understand it so ; the words—and l'expect to find no credit with the learned gentleman has, for that reason, so this, or any jury, if I wilfully misrepresent any laboured it, and you will judge of the success thing-the import, as I take it, is, that a disa of his labours. You will judge how well war. graceful viceroy has been sent to a neighbourranted by the paper before you, are the con- ing kingdom ; and the import of the paper is, structions the learned gentleman has put upon it was that viceroy that bas drawn discredit upon it. In the first place, says the learned gen- the person that sent him. Who sent bim? that tlemau, every bad quality is imputed to the person is not named that sent bim, nor is there kiog ; every good quality denied him. Gen- a word said, nay, it is so far from being said, that tlemen, 1 submit to your own consideration, representative is a worthy, becoming, or similar upon reading the paper, whether the obvious representative of his sovereiyn, the contrary meaning of the author is not quite contrary to is, in direct words, said-bis sovereign is disthe meaning put upon it by my learned friend; graced by him. This is the third ground by and whether he has not repeatedly borne testi. wbich it is represented, there must be a permony of the royal virtues of the king. Is that sonal application of this to the king. Then application just? Is it just to say, ibis is a paper my learned friend says, the next charge upon containing ihe imputation of all bad qualifica. him is, that he takes a sbare in the narroir VOL. XX.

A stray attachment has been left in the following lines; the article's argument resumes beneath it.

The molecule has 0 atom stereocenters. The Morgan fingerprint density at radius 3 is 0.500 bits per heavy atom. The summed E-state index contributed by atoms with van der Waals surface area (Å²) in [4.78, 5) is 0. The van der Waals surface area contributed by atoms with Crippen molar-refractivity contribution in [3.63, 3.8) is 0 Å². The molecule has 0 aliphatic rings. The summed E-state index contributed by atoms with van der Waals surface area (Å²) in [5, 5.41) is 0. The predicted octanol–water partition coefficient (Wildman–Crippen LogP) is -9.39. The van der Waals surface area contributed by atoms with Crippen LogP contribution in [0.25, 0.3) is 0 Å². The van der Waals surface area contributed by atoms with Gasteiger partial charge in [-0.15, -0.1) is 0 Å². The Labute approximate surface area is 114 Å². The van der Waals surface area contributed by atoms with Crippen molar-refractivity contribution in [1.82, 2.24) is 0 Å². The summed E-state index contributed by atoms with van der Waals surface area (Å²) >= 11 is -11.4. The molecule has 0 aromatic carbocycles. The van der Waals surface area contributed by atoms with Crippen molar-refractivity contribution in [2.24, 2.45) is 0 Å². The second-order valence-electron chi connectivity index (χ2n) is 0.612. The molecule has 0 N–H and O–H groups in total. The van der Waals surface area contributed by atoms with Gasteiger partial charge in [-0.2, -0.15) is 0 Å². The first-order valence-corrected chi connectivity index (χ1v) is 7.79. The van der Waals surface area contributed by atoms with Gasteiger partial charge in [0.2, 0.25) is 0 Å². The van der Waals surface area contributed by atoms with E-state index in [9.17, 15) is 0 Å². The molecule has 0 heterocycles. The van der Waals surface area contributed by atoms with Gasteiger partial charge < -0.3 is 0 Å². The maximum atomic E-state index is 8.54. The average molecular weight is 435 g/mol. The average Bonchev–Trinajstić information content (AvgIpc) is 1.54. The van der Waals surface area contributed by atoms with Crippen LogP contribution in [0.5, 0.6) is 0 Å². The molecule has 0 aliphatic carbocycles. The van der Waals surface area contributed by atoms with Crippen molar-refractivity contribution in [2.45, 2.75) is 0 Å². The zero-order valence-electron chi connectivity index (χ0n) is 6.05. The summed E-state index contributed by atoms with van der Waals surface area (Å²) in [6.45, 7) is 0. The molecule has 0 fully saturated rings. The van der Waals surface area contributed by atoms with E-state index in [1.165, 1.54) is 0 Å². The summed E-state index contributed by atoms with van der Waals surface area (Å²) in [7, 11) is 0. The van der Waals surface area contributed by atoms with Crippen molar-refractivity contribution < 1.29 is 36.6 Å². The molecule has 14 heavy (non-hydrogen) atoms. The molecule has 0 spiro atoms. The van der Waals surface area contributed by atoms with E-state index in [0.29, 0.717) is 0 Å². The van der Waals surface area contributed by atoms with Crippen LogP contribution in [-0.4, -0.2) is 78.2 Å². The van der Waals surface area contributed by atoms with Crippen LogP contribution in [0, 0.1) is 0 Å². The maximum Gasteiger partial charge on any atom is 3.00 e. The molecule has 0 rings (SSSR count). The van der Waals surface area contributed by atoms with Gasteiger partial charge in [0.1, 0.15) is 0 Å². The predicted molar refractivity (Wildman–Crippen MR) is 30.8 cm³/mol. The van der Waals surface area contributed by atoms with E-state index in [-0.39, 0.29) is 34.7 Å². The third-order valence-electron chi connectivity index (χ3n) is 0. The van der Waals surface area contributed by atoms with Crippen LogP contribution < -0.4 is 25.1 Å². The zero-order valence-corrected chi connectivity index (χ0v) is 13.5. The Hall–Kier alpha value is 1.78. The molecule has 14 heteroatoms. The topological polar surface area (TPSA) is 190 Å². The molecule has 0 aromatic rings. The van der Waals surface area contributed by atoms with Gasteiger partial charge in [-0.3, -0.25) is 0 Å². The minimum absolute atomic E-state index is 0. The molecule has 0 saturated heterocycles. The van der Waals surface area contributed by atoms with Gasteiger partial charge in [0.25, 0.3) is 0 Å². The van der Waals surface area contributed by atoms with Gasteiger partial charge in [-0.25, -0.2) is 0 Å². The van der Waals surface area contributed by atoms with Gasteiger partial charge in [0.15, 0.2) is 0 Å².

views and fatal malignity of some individuals, , and, it is not only justifiable to say, that war is to sacrifice a private object; and that he had not begun properly, but peace is not made prostretched every nerve of government, and vio- perly: for, it has been frequently the case of Jated the constitution, by an ill-advised per- this kingdom, to exercise the royal prerogative sonal resentment. Is it criminal to say, every of the seal to a peace, which has been deministerial power has been employed io crush clared to be ignominions and dishonourable at that man ? if it is criminal, Mr. Miller makes the same time. At the same time we guard one amongst millions of guilty gentlemen. the person of the king; it is not his peace, but Does that, however, in the least degree, apply the ministers, and they should be punished for to the person of the king ? Are you not it. The ministers have then made use of this then, by reading the paper itself, convinced, argument, it is the king's; unfaithful to their that this has no application, in any degree, sovereign, if they have drawn reproach opon of that kind, to tbe person of the king? themselves, they will shelter themselves beIt contaios no insinuation to bis disgrace, no hind the curtaio, and will produce bim, reflection, no personal resentment upon him; Whenerer measures are freely wrote of, whoand, is it criminal in a man to say, if he tbinks ever should introduce the name of the king as so, that discontents prevail in ihis kingdom? | the author of it, he is the person who acts unis it criminal to state the grounds of it? is it worthy of that duty he owes to the king, and crimival, if be thinks it, to say there are dis- / be bas libelled the king, and brought his percoplents between one party and another ? is son into danger: those that take from the offiit criminal for a man who thinks there are cers of the crown, and throw that upon the evil counsellors about the king, to express his king which belongs to them, treat the person of wishes, that they may be removed ? İo direct the king ill, and make a libel upon him : but terms, these are the words, that they may be the jury will put a right construction upon this removed, and the parliament dissolved, and paper. The jury will consider the necessity of every cause of complaint removed from bis a free examination of measures, and they will government. And those who wish for the not suffer an expedient to take place, which prosperity of the king, and content and hap- would be at once unfaithful to the crown, and piness, may form such a wisb ; and, if justi- dangerous to the subject, to shut our mouths fiable in making it, certainly are justifiable in to all sorts of discontent, and to reduce this naexpressing it; and it can be no imputa- tion, like all others, where oppressions cannot tion upon the person of the king through. be expressed, where discontents are not known, out. But the measures of government have till they break out in events too dangerous, and been freely censured, from one end of this ton melancholy to be mentioned, And, as paper to the other, as the cause of the discon- their discontents are known, they may be retents, and that has been lamented; and an in- moved ; if well or ill-founded, they may be vidious interpretation has been given it, as aoswered by argument; if they are ill-meaif it was a menace to the sovereign. Gentle- sures, it is the happiness of this kingdom, that men, you all know, that whoever gives a picture we owe to the freedom and liberty, which is a of a distracted and discontented people, if he security to the throne and people. means to convey bonest advice, would name Genilemen, I have troubled you thus largely those consequences, which, in the course of in this cause, in answer to my learned friend's things, are likely to follow; the more he dreads arguments, and I hope my endeavours will and apprehends, and wishes to avert them, not be needless; for, you are the constituthe more freely will be name them, because tional judges of the question. You have the that is the means often to prevent them; and paper before you. If you see upon examinathe author may say, I fear, in course of time, tion of this paper, that ibere are none of those they may happen, and he may point out the seditious designs, nothing of that tendency, means by which they may be averted. The nothing that conveys a proof of such a malefears, and not the menace of the writer is con- volent disposition, either in the writer or the veyed to the crown. Then, gentlemen, I sub- defendant, which is charged in the information, mit to you, upon a full consideration of the I am persuaded you will do your duty, and paper before you, there are no reflections upon will, by an explicit verdict, not to be misunderthe person of the king; but the measures of stood, declare the defendant not guilty. I trust government are canvassed with that freedom, 1 you will, gentlemen, and, for that reason, I hope I shall always see them treated with in don't trouble you with corpments upon the this kingdom. I hope I shall never see them evidence produced before you. It is left to meet with any discouragement from juries, to you, whether you will say, a citizen of London say the person of the king is surrounded with shall